Saturday, February 28, 2009

Fun questions -- two more OT themes that muddy the waters

Thank you to everyone who's participated in the comments section so far in this series of posts on atonement, grace and other biblical themes. The questions alone have given me enough material to study and write much more sometime. For now, here's a quick look at two more interesting themes that jump out as you read through the Old Testament:

1) The result of obeying God was to be blessed on earth (family wealth, national military strength, eras of peace, etc...). The afterlife is a concept completely absent from the Old Testament.
2) The relationship with God was a national thing, not a personal thing. The consequences of following or not following God (#1) brought consequences that affected everybody.

I purposely tried to phrase those things positively, but I could just as easily state them another way:

1) It wasn't about heaven
2) It wasn't about the individual

And yet in most churches today, what do we hear?

1) It's all about heaven
2) It's all about your personal relationship with Jesus/God

I'm not going to cite lots of scripture for this one, since it's almost impossible to choose. The entire OT is full of these two themes -- divine principles play out right here and now, and we all share in the results.

What do you think?

11 comments:

Andrew said...

The only thing that I would add is that I think those themes follow through the NT for the most part too. We tend to want to persoanlize and heavenize a lot of the NT (not that those parts don't exist). I think in doing so we get inverted priorities.

Bob said...

I am reading through the Bible this year, which includes an OT and NT reading each day. I am only at Leviticus in the OT and Mark in the New. As I stated in one of my blog posts, I have been struck by how it is so much a story and I couldn't agree more about the themes in the OT that you have stated. But as I read through the Gospels, I sense so much the compassion of Jesus and how He does in fact invite us into a relationship with Him -- indeed, the fulfillment of the Law. And there are direct references to eternal life, as well as a place of "weeping and gnashing of teeth." I'm not at all convinced what that means and do not necessarily advocate a literal interpretation -- but it is there.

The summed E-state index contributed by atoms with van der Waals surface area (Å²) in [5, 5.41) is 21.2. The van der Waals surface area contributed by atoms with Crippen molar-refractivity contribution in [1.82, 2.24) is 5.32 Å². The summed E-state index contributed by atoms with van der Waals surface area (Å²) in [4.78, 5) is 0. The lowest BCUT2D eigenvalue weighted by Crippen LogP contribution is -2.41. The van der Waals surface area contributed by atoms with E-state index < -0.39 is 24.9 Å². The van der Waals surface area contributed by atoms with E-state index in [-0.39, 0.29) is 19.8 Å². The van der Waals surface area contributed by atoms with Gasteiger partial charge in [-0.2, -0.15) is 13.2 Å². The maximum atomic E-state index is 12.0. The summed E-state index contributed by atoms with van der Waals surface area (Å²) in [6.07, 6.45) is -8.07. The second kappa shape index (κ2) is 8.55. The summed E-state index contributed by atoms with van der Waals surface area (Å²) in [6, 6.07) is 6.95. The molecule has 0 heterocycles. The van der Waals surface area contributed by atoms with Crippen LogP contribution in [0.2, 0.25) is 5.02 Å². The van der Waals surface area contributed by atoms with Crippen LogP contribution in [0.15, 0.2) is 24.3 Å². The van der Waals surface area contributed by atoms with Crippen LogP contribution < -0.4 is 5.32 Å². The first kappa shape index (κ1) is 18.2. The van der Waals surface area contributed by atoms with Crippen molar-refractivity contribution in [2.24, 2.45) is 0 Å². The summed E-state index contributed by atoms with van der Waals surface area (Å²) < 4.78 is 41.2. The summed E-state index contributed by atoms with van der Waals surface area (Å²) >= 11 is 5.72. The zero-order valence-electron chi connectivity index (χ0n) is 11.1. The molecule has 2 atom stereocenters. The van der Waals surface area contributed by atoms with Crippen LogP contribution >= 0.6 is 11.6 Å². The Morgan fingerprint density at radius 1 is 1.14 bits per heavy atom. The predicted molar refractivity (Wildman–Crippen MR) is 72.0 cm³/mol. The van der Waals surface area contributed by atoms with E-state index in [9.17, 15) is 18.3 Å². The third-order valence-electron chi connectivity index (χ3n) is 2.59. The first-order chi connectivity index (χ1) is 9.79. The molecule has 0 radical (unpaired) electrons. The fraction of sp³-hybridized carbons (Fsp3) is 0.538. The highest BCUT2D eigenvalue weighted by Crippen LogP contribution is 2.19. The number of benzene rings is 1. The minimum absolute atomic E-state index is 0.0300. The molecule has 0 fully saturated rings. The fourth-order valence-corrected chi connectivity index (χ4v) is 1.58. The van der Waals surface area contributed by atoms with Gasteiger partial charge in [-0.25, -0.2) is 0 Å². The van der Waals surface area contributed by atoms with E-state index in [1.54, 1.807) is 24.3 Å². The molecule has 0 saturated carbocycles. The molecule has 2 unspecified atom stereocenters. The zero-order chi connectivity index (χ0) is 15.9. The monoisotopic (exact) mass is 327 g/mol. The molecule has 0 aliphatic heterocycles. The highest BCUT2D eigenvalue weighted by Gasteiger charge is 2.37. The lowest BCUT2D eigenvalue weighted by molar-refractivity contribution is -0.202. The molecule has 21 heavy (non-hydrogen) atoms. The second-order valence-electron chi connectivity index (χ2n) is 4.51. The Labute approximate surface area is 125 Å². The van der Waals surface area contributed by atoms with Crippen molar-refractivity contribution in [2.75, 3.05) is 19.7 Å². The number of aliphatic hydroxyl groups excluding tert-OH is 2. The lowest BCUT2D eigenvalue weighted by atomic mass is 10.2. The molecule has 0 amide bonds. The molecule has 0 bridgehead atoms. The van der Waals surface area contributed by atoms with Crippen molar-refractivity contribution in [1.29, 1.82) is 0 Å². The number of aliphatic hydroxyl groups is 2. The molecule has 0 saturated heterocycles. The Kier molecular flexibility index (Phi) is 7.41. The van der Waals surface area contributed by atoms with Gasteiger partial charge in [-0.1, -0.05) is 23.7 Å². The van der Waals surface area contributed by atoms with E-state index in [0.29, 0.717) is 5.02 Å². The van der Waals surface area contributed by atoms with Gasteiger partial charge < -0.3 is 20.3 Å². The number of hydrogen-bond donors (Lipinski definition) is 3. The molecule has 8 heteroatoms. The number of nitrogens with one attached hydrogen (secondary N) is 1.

Great info here. I appreciate your research and observations and look forward to future discussion.

Logan said...

I'm in total agreement, and for what its worth most Biblical scholars-both orthodox and heretic-seem to agree on these points. The afterlife is referenced vaguely a few times in the OT, but it clearly wasn't a major concept.

I think a lot of people don't realize how temporal the bulk of the Bible is. There is still debate as to whether or not humans have an immortal soul and experience an afterlife immediately upon death (I should as to what the Bible teaches on the subject).

Regardless I think the core teaching of the Bible is about this life-and no matter what happens after death or after-after death, this life still matters. The message Jesus gave was about a more abundant life here, with the hope that such a life would carry on into eternity. Can I get an amen? :)

Debby said...